A Man and his Womankind. By Nora Wynne. (T. Fisher
Unwin.)—This is a very careful, but also, to tell the truth, very wearisome and irritating, study of "family jars." In the Red
Lodge we have a mother-in-law and a daughter-in-law, Mrs Cedicsson the elder and Mrs. Cedicsson the younger, and a tem- porarily negligible quantity, Dick Cedicsson, the son of the one and the husband of the other. To be sure, there is also Irene, Dick's self-tormenting sister, but she hardly counts. The mother-in-law knits long, large, well-shaped heather-mixture stockings. The daughter-in-law leans back with her hands clasped behind her brown neck, making herself as comfortable as she can in an uncomfortable chair. They study themselves and Irene and Dick most carefully,—especially Dick, whom they do their best to spoil. Above all things, they conspire to keep from him the fact that he has an impossible and scandalous father.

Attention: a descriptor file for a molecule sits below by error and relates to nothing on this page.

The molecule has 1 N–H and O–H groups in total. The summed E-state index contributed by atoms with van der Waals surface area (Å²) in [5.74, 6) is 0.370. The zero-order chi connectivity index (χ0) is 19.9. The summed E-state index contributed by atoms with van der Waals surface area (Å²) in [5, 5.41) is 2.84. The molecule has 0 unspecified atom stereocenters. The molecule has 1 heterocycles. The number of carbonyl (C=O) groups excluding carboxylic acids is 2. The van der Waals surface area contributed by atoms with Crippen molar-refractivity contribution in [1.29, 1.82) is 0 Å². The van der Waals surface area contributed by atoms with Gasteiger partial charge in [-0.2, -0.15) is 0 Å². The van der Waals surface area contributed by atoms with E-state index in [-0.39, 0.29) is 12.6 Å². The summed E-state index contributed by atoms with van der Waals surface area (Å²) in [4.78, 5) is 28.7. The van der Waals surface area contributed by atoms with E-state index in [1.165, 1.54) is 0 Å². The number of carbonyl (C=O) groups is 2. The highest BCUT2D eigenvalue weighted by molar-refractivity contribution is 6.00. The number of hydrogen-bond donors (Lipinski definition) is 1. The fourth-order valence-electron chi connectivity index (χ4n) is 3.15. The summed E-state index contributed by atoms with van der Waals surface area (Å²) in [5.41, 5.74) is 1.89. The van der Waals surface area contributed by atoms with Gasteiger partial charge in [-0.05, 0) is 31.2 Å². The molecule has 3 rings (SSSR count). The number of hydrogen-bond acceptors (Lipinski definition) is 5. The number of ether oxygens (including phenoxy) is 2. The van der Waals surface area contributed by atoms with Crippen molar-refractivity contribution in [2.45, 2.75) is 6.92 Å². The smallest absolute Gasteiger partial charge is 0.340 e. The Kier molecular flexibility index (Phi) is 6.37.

Dick, who is really a manly fellow, is not quite spoiled by the mollycoddling he is subjected to, and when his unfounded jealousy enables him to discover their secret, he flames out against their
self-martyrdoms in a passage which is undoubtedly the strongest and wholesomest in the book. The daughter-in-law has at intervals been dabbling in writing, of the popular "analytic" sort. Dick discovers one of her manuscripts. His wife's "face turned pale with pain and shame. She flung herself down on the
stairs, and leaned her head against the banisters, sobbing." And thus a clever but unsatisfactory story is brought to a close.